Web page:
Jonathan Rowson is an Economic and Social Research Council PhD Candidate at the University of Nottingham. He received an MA in Contemporary History at the University of Birmingham. He is currently in the final year of his PhD studentship, working on the project ‘On the Move: Population Mobility in Perm’ Province, 1880-1914’, analysing lower-class mobility patterns, household economies, and living conditions in the Urals.

[1] A. I. Herzen, ‘Letter to N. A. Zakharina, 6-12 June 1835’, in A. I. Herzen Sobranie sochinenii v 30 tomakh, vol. 21 (Moscow, 1961), pp. 42-43.

[2] E. G. Vlasova, ‘Marshruty puteshestvii I sobennosti formirovaniia obraza porstranstva v Ural’skom traveloge kontsa xviii-nachala xx v.’, Labrint: Zhurnal’ sotsial’no-gumanitarnykh issledovanii 1 (2015), p. 59.

[3] Permskii statisticheskii komitet, ‘Ocherk estestvennykh i proizvoditel’nykh sil gubernii i ekonomiheskoi deiatel’nosti ei naseleniia’, Kalendar’ Permskoi gubernii na 1883 god (Perm’, 1883), pp. 27-28.

[4] Obzor Permskoi gubernii za 1890 god (Perm’, 1891), p. 17.

[5] Permskaia zemskaia nedeliia no. 29 (16 July 1909), p. 20.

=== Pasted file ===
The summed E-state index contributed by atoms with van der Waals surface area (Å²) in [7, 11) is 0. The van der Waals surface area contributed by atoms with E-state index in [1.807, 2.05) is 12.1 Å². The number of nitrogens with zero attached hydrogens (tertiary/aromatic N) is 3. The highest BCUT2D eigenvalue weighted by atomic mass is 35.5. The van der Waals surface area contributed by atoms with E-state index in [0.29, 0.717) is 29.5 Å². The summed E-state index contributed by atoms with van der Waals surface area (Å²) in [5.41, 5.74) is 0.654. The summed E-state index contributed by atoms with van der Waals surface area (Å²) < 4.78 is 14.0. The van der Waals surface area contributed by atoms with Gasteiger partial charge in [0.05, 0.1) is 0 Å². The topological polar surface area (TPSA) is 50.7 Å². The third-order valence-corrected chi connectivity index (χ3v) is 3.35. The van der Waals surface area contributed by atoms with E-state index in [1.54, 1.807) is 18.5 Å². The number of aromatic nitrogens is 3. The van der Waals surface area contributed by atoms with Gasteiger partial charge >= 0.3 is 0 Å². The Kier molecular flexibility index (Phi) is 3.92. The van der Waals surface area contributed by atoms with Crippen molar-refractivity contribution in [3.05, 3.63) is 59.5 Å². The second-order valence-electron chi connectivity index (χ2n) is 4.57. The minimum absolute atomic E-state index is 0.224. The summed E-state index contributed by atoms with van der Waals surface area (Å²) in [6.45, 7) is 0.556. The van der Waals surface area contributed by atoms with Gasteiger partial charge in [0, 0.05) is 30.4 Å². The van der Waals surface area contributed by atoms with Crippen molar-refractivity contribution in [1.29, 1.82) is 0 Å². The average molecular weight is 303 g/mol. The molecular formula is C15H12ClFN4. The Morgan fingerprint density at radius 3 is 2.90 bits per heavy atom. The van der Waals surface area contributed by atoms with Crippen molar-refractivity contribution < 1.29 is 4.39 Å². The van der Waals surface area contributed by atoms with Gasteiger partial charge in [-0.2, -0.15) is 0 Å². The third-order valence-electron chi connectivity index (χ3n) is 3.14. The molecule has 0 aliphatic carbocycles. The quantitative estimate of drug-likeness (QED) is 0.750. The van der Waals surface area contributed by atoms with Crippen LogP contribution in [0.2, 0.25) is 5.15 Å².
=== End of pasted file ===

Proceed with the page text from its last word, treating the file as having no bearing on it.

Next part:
[6] I. Varolai, ‘Zametki i ocherki o severnom krae Cherdynskogo uezda’, Permskii statisticheskii komitet, Pamiatnaia knizhka Permskoi gubernii 1880 g. ‘Otdel 4’ (Perm’, 1880), pp. 147-151.

[7] RGIA f. 23, op. 20, d. 194, l. 1ob.

[8] RGIA f. 65, op. 1, d. 157, l. 30.

[9] V. A. Nikitin, ‘Osobennosti razvitiia transportnykh arterii Iuzhnogo Zaural’ia (1861-1917 gg.), XI Zyrianovskie chteniia (Kurgan, 2013), pp. 57-58.

[10] Obzor Permskoi gubernii za 1914 god (Perm’, 1915), p. 68.

[11] A. Prozorovskii, ‘Otkhozhie promysly Permskoi gubernii’, in Statisticheskii komitet Permskoi gubernii, Pamiatnaia knizhka i adres-kalendar’ Permskoi gubernii na 1890 god (Perm’, 1889), p. 5.


© 2018 by Peripheral Histories.